These surveys and texts discuss topics such as using stochastic dominance techniques along with Lorenz curves to assess inequality, equivalence scaling, parametric and non-parametric approaches to measurement, welfare comparisons, allowing for different family sizes and compositions, horizontal versus vertical inequality measurement, intertemporal measurement of inequality, and all sorts of other important theoretical and measurement issues you won’t generally find in popular discussions of the topic and that have not, for the most part, been a part of the evidence and discussion Reynolds has presented.

There has been quite a bit more work since these overviews were published, but they constitute a good introduction to many of the important theoretical and empirical issues in the debate over inequality. But as an example of more recent work, another good source of information on this topic is the Journal of Economic Inequality which, coincidentally, has a paper in its latest issue about an issue Reynolds is worried about: robust estimation in the presence of contamination of data in the tails of distributions (note that Reynolds is critical of

Krugman’s efforts to look at data contamination at the top of the income distribution that follow roughly along the lines suggested in approach (2) of this paper):

Robust stochastic dominance: A semi-parametric approach, by Frank A. Cowell & Maria-Pia Victoria-Feser, Journal of Economic Inequality, April 2007:

Abstract Lorenz curves and second-order dominance criteria, the fundamental tools for stochastic dominance, are known to be sensitive to data contamination in the tails of the distribution. We propose two ways of dealing with the problem: (1) Estimate Lorenz curves using parametric models and (2) combine empirical estimation with a parametric (robust) estimation of the upper tail of the distribution using the Pareto model. Approach (2) is preferred because of its flexibility. Using simulations we show the dramatic effect of a few contaminated data on the Lorenz ranking and the performance of the robust semi-parametric approach (2). …

And that’s just one paper in the most recent issue on a single journal, there is a considerable volume of work on these issues. The important thing to realize from all of this is that no single measure of inequality is perfect. Thus, looking at a variety of measurements using a variety of data sets and state of the art techniques, and being fully aware of and acknowledging the shortcomings of the process at every step along the way so that results can be interpreted properly is important in establishing how inequality has changed through time, and in presenting a balanced overview of the results. When researchers go through these exercises carefully and weigh the evidence objectively they conclude, with few exceptions, that inequality has been rising in recent years.

Also from this issue

Lead Essay

  • A headline in today’s Wall Street Journal reads “Fed Chief Warns of Widening Inequality.” Bernanke worries that inequality erodes tolerance of the “dynamism” that lays the golden eggs of “economic progress.” But is inequality widening at all? Cato Institute senior fellow Alan Reynolds has his doubts. Following up his own controversial Wall Street Journal op-ed, a Cato Institute policy forum, and a new Cato policy paper, Reynolds in this month’s lead essay digs yet deeper into the mysteries of the official numbers and comes up with … not much: “If there were any [good] data showing a significant and sustained increase in the inequality of disposable income, consumption, wages, or wealth since 1988,” Reynolds concludes, “I suspect someone would have shared it with us by now.”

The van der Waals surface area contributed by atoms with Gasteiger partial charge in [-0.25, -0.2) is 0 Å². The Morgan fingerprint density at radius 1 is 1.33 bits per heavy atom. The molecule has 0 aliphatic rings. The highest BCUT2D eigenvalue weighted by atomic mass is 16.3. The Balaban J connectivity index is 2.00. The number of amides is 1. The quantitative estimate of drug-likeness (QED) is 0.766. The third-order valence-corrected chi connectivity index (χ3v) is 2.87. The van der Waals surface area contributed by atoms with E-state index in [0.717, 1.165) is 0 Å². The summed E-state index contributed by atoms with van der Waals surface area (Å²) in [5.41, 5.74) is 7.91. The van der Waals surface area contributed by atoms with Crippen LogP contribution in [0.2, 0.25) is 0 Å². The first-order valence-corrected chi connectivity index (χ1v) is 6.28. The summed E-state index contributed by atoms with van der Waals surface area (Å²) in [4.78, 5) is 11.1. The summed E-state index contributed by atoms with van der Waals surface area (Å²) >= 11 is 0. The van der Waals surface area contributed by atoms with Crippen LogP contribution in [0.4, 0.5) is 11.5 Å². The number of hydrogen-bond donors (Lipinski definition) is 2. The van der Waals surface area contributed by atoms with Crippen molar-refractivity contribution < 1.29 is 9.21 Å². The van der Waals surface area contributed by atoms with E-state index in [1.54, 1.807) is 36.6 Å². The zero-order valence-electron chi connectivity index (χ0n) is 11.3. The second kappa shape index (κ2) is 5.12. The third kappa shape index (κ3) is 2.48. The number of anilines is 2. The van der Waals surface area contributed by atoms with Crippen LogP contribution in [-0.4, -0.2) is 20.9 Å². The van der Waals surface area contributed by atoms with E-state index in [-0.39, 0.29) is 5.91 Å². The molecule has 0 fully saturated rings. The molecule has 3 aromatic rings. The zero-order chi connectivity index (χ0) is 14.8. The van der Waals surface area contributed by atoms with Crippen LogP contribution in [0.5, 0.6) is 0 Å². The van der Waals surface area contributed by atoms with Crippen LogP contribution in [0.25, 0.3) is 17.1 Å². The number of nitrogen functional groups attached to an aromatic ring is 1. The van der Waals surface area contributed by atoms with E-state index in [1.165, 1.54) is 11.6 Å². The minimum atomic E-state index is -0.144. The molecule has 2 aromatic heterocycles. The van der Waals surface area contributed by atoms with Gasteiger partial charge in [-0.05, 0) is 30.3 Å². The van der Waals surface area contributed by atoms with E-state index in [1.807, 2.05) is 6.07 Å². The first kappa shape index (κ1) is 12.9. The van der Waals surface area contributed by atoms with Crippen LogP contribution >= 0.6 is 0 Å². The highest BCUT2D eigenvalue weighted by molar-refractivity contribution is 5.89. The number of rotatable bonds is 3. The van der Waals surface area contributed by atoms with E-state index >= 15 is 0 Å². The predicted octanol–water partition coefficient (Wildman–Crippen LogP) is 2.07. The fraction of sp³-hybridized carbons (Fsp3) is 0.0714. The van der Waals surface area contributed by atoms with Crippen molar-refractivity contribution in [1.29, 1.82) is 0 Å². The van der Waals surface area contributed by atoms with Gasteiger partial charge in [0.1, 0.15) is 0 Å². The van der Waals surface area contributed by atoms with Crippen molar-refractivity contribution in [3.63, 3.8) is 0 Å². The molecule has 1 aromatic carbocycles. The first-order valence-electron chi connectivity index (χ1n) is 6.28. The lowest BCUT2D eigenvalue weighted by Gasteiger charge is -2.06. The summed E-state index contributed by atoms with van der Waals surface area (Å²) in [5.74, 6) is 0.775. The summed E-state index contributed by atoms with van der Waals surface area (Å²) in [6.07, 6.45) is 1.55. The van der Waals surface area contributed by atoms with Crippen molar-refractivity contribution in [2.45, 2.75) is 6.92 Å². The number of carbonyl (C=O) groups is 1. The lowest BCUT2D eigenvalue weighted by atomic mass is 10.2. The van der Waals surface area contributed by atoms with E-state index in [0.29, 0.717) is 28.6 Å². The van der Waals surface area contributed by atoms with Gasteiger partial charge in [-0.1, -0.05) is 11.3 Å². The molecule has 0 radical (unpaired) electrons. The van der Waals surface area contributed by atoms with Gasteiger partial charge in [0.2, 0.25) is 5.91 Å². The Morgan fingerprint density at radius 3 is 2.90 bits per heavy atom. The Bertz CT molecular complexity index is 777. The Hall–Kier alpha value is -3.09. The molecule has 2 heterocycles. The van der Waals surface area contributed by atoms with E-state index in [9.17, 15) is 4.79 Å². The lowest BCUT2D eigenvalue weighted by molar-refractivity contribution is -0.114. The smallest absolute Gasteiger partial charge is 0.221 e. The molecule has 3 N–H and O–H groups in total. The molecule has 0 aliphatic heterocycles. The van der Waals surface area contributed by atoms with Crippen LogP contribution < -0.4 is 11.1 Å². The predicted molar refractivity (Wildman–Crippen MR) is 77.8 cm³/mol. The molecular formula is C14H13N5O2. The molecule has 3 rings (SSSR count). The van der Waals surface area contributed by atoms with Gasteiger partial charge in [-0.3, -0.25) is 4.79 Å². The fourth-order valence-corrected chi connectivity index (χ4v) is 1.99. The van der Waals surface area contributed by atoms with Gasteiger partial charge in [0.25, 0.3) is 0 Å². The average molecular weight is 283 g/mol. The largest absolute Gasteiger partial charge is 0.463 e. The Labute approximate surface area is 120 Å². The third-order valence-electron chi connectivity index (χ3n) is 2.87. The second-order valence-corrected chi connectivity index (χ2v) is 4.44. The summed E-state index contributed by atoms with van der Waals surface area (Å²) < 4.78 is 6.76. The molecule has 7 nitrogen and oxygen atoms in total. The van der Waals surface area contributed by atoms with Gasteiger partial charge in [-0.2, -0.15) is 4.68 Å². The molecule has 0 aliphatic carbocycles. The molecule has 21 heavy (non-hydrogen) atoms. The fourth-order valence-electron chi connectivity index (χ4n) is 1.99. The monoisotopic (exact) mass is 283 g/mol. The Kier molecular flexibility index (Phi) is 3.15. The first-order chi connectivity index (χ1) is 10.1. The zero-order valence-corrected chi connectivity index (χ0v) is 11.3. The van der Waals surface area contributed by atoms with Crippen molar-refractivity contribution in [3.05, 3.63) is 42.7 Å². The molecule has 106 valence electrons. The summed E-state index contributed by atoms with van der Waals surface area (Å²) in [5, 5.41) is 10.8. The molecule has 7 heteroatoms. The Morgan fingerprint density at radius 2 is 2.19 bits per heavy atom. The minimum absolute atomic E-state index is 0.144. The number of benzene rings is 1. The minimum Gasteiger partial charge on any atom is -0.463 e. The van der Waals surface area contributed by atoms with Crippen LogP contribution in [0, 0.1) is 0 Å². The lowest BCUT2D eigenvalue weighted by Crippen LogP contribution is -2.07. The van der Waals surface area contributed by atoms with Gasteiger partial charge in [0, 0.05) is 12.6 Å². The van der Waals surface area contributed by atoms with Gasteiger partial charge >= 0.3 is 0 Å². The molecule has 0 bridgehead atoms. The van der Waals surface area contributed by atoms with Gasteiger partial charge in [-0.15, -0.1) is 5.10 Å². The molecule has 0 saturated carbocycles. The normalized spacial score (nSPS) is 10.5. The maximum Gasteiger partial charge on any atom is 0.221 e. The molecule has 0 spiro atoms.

Response Essays

  • Gary Burtless agrees that analysts of the American income distribution should “take seriously some of Reynolds’s criticisms of the data on income disparities.” “Reynolds points to some serious problems,” Burtless concedes, “and in many cases fair-minded experts will agree with him.” Nevertheless, Burtless dissents sharply from Reynolds’s larger claim that inequality apparently stopped increasing in the late 1980s. “Income inequality was higher at the end of the 1980s than it was in the beginning of that decade,” he states, “and it was higher in 2005 than it was in 1989.” According to Burtless, Reynolds can reach his unorthodox conclusion only by manipulating the evidence. “The problem is,” Burtless charges, “he is harshly critical of data series that do not support his views, while he is usually silent about equal or more serious problems with data sets that show little change in inequality.”

  • In his response to Alan Reynolds, Mark Thoma invites us to “step back” and survey the wider picture of data and expert opinion on income inequality. The verdict? Fed Chairman Ben Bernanke, and the consensus generally, has got this one right. “The preponderance of evidence and of professional opinion,” writes Thoma, “clearly indicates that inequality has been rising since [at least] 1988.” Like Burtless, Thoma finds little in Reynolds’ analysis to agree with, describing his main points as “either too inconsequential to change the inequality picture,” suffering from “an incomplete presentation of the evidence, or rebutted by other work.” Thoma then goes a step further, pointing to new evidence suggesting that income inequality might be even greater than currently estimated.

  • Invoking Kurosawa and Derrida, Richard Burkhauser dives into the contested complexities of the Current Population Survey data on household income. His conclusion: “Over the 1990s business cycle the entire distribution moved to the right with little or no change in income inequality. Since 1989 household income inequality has risen very little and much less than in the previous decade. This is very good news that matters.” Burkhauser admits that the CPS data are not well suited to tracking trends for the top 1 percent of earners. “But does this really matter?” he asks. “Our economy is not a zero sum game. My gain does not mean your loss or vice-versa. I know of no evidence that increases in the incomes of the top 1 percent of our population are the root cause of the challenges faced by those at the other end of the distribution.”

  • Dirk Krueger and Fabrizio Perri suggest that we shift our attention away from inequality in current incomes. “[I]f one is ultimately interested in the distribution of well-being across U.S. households,” they write, “the object of study ought to be the joint distribution of lifetime consumption and leisure across them.” Unfortunately, good data on lifetime consumption are not available. However, citing Milton Friedman and Franco Modigliani, Krueger and Perri contend that “if households can borrow and lend on financial markets, then there is a strong link between the lifetime resources of a household (sometimes also called its permanent income) and its current consumption.” And the trends in current consumption data show that “the increase in income inequality in the U.S. has been much more pronounced than the corresponding increase in consumption inequality.”